Some admissions are also averted this way. "It gives us the opportunity to lose those people who turn up for two days and disappear," says Jackie Cox. Two children enrolled after the start of this term have already vanished. The police are enquiring about them but staff don't know where they are. "You don't know they've gone until you get a request for records from another school." Teachers have to live off their wits, enquiring from the taxi company that brought the child to school, or ringing the bloke who bought Dad's mobile and asking if they've seen him in the pub.
Teachers such as key stage 2 co-ordinator Diana Buckley offer a practised and low-key welcome throughout the term. "There's the constant challenge of having to assess new pupils," she says. "And children who find themselves plonked in a new school aren't immediately going to give their best." Circle time is important, and the demands of the national curriculum sometimes have to make way for children's urgent need to talk about what is happening to them. One child recently came to school after a car had crashed through his bedroom wall in the night. "He's a bit tired," said his mother, "but he's better off here." Staff attend up to four social services case conferences a week. One pupil is currently the subject of a care order for neglect after she and other younger children were found wriggling through a hatch into their mother's locked kitchen to scavenge food.
A few families leave their problems behind and settle happily here. "Communication with teachers was marvellous," says parent Tina Alexander, who arrived three years ago from the refuge and now lives locally with her two children. "They settled them in quickly. My son went from hiding under the table to hitting every child in sight, but now he's fine."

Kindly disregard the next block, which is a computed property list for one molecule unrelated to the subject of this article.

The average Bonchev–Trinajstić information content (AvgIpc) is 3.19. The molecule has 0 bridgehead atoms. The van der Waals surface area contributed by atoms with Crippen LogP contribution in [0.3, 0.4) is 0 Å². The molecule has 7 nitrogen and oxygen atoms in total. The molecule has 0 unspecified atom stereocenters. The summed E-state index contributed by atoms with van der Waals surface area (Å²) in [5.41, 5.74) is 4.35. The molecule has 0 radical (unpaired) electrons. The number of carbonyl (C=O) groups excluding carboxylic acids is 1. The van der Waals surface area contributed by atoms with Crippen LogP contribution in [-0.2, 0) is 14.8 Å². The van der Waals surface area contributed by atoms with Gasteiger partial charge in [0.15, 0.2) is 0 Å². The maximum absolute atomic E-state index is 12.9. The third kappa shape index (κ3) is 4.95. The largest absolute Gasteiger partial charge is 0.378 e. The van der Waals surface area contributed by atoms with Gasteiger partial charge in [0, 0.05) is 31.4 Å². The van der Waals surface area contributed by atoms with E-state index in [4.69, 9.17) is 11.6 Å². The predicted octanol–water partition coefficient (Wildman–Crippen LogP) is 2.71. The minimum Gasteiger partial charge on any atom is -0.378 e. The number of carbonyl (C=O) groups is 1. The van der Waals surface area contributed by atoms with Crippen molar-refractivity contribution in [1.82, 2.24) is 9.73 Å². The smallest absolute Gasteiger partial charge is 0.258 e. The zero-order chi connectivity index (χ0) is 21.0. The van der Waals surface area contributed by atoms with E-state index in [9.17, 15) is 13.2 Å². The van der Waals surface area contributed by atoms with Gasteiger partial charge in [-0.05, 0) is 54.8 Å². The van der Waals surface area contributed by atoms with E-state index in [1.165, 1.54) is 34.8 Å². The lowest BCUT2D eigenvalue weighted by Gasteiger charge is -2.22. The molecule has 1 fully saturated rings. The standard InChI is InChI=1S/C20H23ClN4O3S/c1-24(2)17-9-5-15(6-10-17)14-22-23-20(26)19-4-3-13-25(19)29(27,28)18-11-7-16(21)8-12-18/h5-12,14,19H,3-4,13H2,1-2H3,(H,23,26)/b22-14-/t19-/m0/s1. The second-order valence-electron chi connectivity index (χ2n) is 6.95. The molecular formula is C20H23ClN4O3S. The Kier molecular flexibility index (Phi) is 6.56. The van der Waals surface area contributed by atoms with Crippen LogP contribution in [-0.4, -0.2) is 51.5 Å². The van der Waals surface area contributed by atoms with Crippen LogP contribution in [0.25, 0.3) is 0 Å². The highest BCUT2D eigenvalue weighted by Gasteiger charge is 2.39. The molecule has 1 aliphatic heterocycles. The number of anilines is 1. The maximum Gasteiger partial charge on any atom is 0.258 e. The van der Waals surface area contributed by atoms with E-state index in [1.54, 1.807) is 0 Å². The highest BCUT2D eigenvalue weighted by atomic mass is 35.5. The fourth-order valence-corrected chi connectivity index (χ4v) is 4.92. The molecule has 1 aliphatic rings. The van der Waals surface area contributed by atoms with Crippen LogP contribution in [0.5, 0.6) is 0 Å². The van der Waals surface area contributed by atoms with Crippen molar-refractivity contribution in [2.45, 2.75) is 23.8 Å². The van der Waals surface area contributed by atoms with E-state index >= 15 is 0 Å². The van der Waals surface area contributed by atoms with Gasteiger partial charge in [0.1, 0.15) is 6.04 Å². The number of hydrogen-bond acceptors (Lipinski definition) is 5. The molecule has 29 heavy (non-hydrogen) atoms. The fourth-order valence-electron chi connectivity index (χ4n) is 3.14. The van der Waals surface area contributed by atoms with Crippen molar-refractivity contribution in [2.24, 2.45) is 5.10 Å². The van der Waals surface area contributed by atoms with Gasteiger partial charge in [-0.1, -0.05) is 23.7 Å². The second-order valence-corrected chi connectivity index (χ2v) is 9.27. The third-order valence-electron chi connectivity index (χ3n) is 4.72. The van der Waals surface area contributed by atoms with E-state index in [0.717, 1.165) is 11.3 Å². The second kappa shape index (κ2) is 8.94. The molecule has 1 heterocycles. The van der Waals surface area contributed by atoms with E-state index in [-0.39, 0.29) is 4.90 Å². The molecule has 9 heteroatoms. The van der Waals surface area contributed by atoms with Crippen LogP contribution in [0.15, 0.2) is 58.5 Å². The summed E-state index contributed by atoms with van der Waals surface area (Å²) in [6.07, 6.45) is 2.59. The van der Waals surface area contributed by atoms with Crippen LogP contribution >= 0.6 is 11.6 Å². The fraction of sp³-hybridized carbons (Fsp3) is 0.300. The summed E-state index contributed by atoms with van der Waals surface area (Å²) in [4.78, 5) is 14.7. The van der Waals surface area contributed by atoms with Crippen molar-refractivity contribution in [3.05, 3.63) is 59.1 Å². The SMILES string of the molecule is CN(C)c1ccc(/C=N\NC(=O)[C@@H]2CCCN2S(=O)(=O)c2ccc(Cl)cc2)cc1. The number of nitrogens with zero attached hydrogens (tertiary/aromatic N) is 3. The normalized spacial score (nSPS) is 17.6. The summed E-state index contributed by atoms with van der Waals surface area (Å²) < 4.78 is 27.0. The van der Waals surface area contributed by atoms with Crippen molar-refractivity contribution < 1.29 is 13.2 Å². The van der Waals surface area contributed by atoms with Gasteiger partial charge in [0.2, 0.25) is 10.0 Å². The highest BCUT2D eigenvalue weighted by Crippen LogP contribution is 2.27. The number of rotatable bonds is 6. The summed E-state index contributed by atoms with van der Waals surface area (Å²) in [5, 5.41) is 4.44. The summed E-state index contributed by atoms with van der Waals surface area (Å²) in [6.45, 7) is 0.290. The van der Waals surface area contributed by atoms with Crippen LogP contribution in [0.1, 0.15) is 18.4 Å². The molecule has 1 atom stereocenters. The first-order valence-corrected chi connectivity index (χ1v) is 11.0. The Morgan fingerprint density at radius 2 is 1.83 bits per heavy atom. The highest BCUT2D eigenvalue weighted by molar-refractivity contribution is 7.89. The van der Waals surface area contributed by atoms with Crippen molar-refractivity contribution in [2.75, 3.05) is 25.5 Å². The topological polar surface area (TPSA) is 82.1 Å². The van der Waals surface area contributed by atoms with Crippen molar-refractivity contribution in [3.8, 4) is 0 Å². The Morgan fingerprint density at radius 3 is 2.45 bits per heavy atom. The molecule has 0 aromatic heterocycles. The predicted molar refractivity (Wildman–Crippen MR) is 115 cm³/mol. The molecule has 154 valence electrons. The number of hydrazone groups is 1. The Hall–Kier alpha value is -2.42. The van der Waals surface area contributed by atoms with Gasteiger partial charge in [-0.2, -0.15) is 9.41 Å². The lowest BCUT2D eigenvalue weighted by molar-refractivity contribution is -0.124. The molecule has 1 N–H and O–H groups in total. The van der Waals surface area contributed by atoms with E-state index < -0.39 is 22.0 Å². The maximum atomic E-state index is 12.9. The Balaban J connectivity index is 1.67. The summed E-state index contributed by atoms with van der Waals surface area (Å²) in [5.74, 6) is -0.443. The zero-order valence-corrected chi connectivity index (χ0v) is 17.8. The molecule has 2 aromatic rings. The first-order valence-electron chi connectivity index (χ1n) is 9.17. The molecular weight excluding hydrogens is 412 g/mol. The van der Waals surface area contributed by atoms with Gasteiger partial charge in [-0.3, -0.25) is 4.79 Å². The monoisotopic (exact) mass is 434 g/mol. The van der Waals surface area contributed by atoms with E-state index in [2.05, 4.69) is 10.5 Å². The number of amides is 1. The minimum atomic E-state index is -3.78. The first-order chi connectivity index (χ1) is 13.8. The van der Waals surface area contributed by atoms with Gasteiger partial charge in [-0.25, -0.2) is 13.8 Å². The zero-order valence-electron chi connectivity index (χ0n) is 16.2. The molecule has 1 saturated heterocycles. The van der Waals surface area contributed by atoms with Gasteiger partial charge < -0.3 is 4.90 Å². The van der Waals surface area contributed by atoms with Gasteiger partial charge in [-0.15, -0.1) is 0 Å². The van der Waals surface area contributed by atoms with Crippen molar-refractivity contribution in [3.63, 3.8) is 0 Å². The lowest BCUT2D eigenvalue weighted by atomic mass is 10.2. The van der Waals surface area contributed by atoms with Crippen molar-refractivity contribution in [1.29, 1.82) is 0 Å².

There are successes. And Jackie Cox, smart and humane in a smokey mauve suit and silver earrings, is passionate on behalf of her pupils. "We have to give children aspirations, offer them stability and let them know there is something better," she says. "We have to have the same high aspirations for them as you would for any other children, because no one else is going to. They leave the horrors of the world outside and come in here to what we hope is a safe, warm, learning environment."
But she and the staff are constantly smarting under the injustice of a system that treats Northdown like any other primary school. How can they be held to league-table account for the education of the child they admitted from the refuge two weeks before last summer's SATs, who registered as "working towards" level 2 and left a week after the test? Or the loss of the children who staff worked intensively with for a year, whose mother turned up at school one afternoon with a suitcase and sleeping bags, and hauled them out to go to London. "The last we saw of them was walking down our path," says the head. Even compared with supposedly similar schools, Northdown's SATs results look poor. But mobility is left out of the equation.